My niece is about to turn one next month, which is strange, because I swear my sister-in-law was just having her baby shower like, last week. I remember how excited her sons, who are 6 and 8, were to tell EVERYONE that they were going to be big brothers. They would run around telling anyone and everyone that they’re going to be big brothers and then proceed to list all the ways in which they were going to help their mom and sister once she was here. For two little dirt-covered, Fortnite playing, rambunctious little boys, they were pretty pumped to help shop for hair bows for their sister. A lot of this excitement about a baby sister was thanks to my SIL. She made sure to make the announcement special for the boys with custom tee shirts (which they LOVED) and turned it into a little party for them.
While breaking the news to my nephews this way worked like a charm for my sister-in-law, every child is different! What works for a kid in third grade is not likely going to work the same way for a preschooler. In fact, the announcement of your newest addition will look pretty different depending on the age group. This ensures that your child can comprehend and digest the fact they’re going to be a sibling the best way they can.
When to Tell?
Choosing the time to tell your child or children that your family will be growing is just as important as the way you’re going to tell them. You might be super excited and anxious to tell your little one that they’re going to be a big brother or sister, but it’s essential to make sure that you are ready, physically. Generally, it’s thought that you should break the news to your child after the first trimester, when the chance of a miscarriage is lower, but when to tell your child after that varies slightly depending on their age group, suggests popular mommy blog, Beenke. Finding a calm, non-stressful time to have this talk might feel impossible amidst life’s ups and downs, but it’s important to not compound the stress or anxiety your child might feel after the news with an already unpleasant setting.
According to Beenke, you should tell younger children who don’t necessarily grasp the concept of pregnancy after you start showing. Older kids, who have a general understanding of pregnancy and babies can be told before you start showing your bump, right around when you tell friends and family members. If you have a range of ages in your family, tell everyone together so no one feels excluded from the exciting news!
Age by Age
Now that we’ve covered when to make the announcement to your children, it comes down to the how. But what does the “how” look like? What tactics should soon-to-be mommies (again) use to tackle such huge news? Let’s take a look.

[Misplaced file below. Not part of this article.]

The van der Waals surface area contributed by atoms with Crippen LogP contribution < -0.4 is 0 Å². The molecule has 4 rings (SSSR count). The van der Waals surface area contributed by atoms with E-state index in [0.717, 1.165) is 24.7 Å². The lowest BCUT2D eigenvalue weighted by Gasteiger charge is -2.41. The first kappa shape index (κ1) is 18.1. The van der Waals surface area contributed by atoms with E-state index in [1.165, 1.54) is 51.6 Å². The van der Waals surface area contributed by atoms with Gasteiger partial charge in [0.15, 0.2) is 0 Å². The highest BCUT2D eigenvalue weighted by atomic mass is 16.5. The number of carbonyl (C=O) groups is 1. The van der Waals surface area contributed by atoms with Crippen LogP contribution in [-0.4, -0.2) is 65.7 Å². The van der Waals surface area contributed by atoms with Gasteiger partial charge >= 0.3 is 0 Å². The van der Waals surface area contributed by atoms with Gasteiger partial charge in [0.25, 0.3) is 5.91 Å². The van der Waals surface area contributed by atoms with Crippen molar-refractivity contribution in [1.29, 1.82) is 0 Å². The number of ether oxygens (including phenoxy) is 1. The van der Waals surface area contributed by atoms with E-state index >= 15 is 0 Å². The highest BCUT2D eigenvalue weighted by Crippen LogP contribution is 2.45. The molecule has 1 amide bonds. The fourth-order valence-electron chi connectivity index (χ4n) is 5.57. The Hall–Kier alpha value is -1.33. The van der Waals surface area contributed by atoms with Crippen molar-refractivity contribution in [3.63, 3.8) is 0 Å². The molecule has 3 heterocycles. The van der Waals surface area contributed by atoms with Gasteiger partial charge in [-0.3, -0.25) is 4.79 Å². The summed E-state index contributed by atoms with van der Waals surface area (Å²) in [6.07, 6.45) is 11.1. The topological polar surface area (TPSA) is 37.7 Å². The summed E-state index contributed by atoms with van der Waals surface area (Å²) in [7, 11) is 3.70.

1-2 Year Olds
If your child is under 18 months, they likely will not notice that you’re pregnant, so no need to stress about telling them quite yet. However, as mentioned above, toddlers 18 months + should be told after there is a well-established bump to give them the evidence they need to understand what is happening. Use short, simple sentences and terms to explain what is happening to mommy, using a prop like a doll or stuffed animal if possible to help. If your child is a fan of videos, there are tons available to help explain that there is going to be a new baby in the house, like this “I’m a New Big Sister” video on YouTube . Just make sure that you’re watching the videos with them, and be ready to answer questions that they may have.
3-6 Year Olds
At this age, you might want to try some books for your child to break the news and help them understand and get excited about being a new sibling. Plus, they can be wrapped and given as a present to help them feel special during this time of change. Try showing them pictures on your phone or in a photo album of when they were born to get them excited about another baby coming into the house. Encourage them to draw their own baby pictures, or let them take pictures of your tummy, suggests mom.com. Anything to engage them in the pregnancy and help them feel involved.
7-10 Year Olds
For school-aged kids, telling them you’re pregnant is about starting the conversation in an engaging way and then being there for those consequential questions. Going to the petting zoo to see the baby animals, surprising them with tee shirts that tell them they’re going to be a big sibling, and other exciting things are a fun way to tell your little one that you’re expecting. You can also try bringing them to doctor’s appointments, so that they can see ultrasounds and ask the doctor any questions they might have. It’s important to remember to not talk your child out of their feelings, and instead ask them why they’re worried or mad about the baby and then reassure them of their concerns.
Communication is Key
It is your job as a parent to be there to answer your child’s questions as best you can and to help them navigate life’s ups and downs. No matter your child’s age, welcoming a new member to the family is a big deal! They’re going to have a lot of questions that will persist past the announcement, throughout the pregnancy, and even after the baby is born. Keeping calm, being honest, and keeping the conversation going is important to help your child understand the changes that will be coming to the family.
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